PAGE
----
So you do not believe he voted against you because you advocated a lack of parliamentary scrutiny when discussing Partnership for Peace in your role as EU ambassador?
From the way he spoke in Parliament and afterwards, notwithstanding his claim that it was not personal, it is obvious it was purely personal. You do not adopt Mintoffian vindictiveness unless you want to cause harm on a personal basis to an individual... which implies revenge of some sort. Revenge can only be personal.
He said the way you acted with him before the election and after showed a lack of respect towards Parliament. Therefore, he believed the accusation of lack of respect towards Parliament brought about in the motion. Although you’re saying it was just personal, he did link this to the motion.
His attack went beyond what was necessary to achieve his aim, which in this case was to get rid of me. I had already said to him: if you want my scalp, take it. But that was obviously not his only aim.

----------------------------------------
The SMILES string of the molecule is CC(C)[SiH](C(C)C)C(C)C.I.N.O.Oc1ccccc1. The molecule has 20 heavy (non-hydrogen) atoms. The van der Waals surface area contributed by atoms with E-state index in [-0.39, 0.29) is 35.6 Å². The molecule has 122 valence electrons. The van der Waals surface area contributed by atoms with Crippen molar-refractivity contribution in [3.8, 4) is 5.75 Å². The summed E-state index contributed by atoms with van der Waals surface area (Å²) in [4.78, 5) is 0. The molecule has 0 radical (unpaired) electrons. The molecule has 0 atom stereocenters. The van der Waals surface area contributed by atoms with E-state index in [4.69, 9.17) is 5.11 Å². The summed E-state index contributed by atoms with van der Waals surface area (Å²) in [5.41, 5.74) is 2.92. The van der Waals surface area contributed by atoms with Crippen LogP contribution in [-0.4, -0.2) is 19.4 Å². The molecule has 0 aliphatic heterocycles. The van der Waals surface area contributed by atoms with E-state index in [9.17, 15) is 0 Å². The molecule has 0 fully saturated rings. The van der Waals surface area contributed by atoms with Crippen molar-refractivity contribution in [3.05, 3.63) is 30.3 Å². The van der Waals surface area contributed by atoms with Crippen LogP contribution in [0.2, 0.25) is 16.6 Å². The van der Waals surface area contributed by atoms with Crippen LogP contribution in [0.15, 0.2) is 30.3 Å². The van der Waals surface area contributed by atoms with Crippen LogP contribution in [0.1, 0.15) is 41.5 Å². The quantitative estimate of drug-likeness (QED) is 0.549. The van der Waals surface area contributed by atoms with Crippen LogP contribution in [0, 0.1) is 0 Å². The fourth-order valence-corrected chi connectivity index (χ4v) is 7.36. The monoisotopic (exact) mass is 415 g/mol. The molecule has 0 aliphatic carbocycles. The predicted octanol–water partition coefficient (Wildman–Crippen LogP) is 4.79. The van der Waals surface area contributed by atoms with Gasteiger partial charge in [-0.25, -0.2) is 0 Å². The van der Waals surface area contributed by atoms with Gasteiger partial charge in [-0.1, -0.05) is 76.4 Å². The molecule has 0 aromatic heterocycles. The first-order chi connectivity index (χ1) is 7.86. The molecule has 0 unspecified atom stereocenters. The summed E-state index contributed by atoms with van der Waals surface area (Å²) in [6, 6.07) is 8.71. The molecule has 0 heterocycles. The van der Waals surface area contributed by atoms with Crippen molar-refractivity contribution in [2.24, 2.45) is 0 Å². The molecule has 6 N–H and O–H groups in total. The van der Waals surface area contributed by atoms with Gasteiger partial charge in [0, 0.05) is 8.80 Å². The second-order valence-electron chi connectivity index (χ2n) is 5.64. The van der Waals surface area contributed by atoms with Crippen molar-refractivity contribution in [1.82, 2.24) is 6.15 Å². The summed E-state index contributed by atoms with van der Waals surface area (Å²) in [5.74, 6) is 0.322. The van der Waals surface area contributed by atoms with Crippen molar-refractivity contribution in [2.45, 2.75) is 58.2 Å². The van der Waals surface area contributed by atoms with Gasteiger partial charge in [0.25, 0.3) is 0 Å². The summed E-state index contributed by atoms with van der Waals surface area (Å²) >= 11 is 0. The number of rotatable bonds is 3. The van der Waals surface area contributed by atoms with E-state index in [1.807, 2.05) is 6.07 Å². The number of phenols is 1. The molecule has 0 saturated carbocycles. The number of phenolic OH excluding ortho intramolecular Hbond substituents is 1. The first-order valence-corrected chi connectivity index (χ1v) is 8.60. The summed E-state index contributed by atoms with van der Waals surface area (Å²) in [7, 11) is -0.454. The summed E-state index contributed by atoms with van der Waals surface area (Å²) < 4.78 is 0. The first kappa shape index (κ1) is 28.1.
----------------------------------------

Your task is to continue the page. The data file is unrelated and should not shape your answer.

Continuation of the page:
So it wasn’t personal. He wanted to inflict maximum damage to the government.
If you ignore the part where he says this was not personal, the rest is basically a personal attack. In Parliament he went on at length about what he saw as slights inflicted on him by me through journalists.
Nationalist MP Jesmond Mugliett abstained from the vote because he said he did not fully buy into the government’s explanation that PfP reactivation did not require parliamentary ratification. Given there was no electoral mandate, the government should have sought Parliament’s approval anyway. Isn’t he right?
The hearings have shown that it wasn’t legally necessary.
But he’s saying it was necessary morally.
The motion was on the basis of what was required. But there is also one simple point to remember. The decision or assessment about whether to go to Parliament or not was not mine. That was made clear by the Prime Minister in his testimony.
So if it was wrong, you should not be the one to take the fall for it?